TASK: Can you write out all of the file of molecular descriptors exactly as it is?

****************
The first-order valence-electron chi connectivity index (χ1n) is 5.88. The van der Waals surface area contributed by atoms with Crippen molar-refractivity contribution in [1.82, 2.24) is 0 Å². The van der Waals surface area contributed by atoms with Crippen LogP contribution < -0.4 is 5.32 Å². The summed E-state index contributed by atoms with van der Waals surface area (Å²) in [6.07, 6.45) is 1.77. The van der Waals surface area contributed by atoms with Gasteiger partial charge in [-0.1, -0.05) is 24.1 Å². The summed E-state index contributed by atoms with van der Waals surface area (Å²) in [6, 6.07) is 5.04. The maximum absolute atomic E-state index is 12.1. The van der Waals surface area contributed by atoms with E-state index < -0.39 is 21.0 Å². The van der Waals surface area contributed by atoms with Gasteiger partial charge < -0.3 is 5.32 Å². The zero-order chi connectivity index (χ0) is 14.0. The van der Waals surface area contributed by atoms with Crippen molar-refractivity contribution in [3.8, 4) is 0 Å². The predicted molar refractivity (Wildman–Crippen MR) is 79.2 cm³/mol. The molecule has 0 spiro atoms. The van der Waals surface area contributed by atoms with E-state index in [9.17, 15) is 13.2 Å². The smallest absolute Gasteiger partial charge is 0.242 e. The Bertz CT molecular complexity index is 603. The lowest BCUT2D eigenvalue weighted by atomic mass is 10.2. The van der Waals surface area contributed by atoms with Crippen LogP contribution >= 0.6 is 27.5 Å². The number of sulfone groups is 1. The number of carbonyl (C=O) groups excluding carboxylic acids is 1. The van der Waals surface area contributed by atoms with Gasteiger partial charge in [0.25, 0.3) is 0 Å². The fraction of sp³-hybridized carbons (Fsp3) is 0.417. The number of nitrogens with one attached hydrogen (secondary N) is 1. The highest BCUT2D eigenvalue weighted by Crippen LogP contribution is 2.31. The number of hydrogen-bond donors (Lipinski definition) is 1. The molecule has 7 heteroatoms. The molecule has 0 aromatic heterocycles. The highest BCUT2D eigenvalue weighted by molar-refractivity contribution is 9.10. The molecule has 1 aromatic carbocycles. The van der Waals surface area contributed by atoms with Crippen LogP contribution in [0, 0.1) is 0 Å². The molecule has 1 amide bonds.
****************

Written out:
The first-order valence-electron chi connectivity index (χ1n) is 5.88. The van der Waals surface area contributed by atoms with Crippen molar-refractivity contribution in [1.82, 2.24) is 0 Å². The van der Waals surface area contributed by atoms with Crippen LogP contribution < -0.4 is 5.32 Å². The summed E-state index contributed by atoms with van der Waals surface area (Å²) in [6.07, 6.45) is 1.77. The van der Waals surface area contributed by atoms with Gasteiger partial charge in [-0.1, -0.05) is 24.1 Å². The summed E-state index contributed by atoms with van der Waals surface area (Å²) in [6, 6.07) is 5.04. The maximum absolute atomic E-state index is 12.1. The van der Waals surface area contributed by atoms with E-state index < -0.39 is 21.0 Å². The van der Waals surface area contributed by atoms with Gasteiger partial charge < -0.3 is 5.32 Å². The zero-order chi connectivity index (χ0) is 14.0. The van der Waals surface area contributed by atoms with Crippen molar-refractivity contribution in [3.8, 4) is 0 Å². The predicted molar refractivity (Wildman–Crippen MR) is 79.2 cm³/mol. The molecule has 0 spiro atoms. The van der Waals surface area contributed by atoms with E-state index in [9.17, 15) is 13.2 Å². The smallest absolute Gasteiger partial charge is 0.242 e. The Bertz CT molecular complexity index is 603. The lowest BCUT2D eigenvalue weighted by atomic mass is 10.2. The van der Waals surface area contributed by atoms with Crippen LogP contribution >= 0.6 is 27.5 Å². The number of sulfone groups is 1. The number of carbonyl (C=O) groups excluding carboxylic acids is 1. The van der Waals surface area contributed by atoms with Gasteiger partial charge in [0.25, 0.3) is 0 Å². The fraction of sp³-hybridized carbons (Fsp3) is 0.417. The number of nitrogens with one attached hydrogen (secondary N) is 1. The highest BCUT2D eigenvalue weighted by Crippen LogP contribution is 2.31. The number of hydrogen-bond donors (Lipinski definition) is 1. The molecule has 7 heteroatoms. The molecule has 0 aromatic heterocycles. The highest BCUT2D eigenvalue weighted by molar-refractivity contribution is 9.10. The molecule has 1 aromatic carbocycles. The van der Waals surface area contributed by atoms with Crippen LogP contribution in [0, 0.1) is 0 Å². The molecule has 1 amide bonds.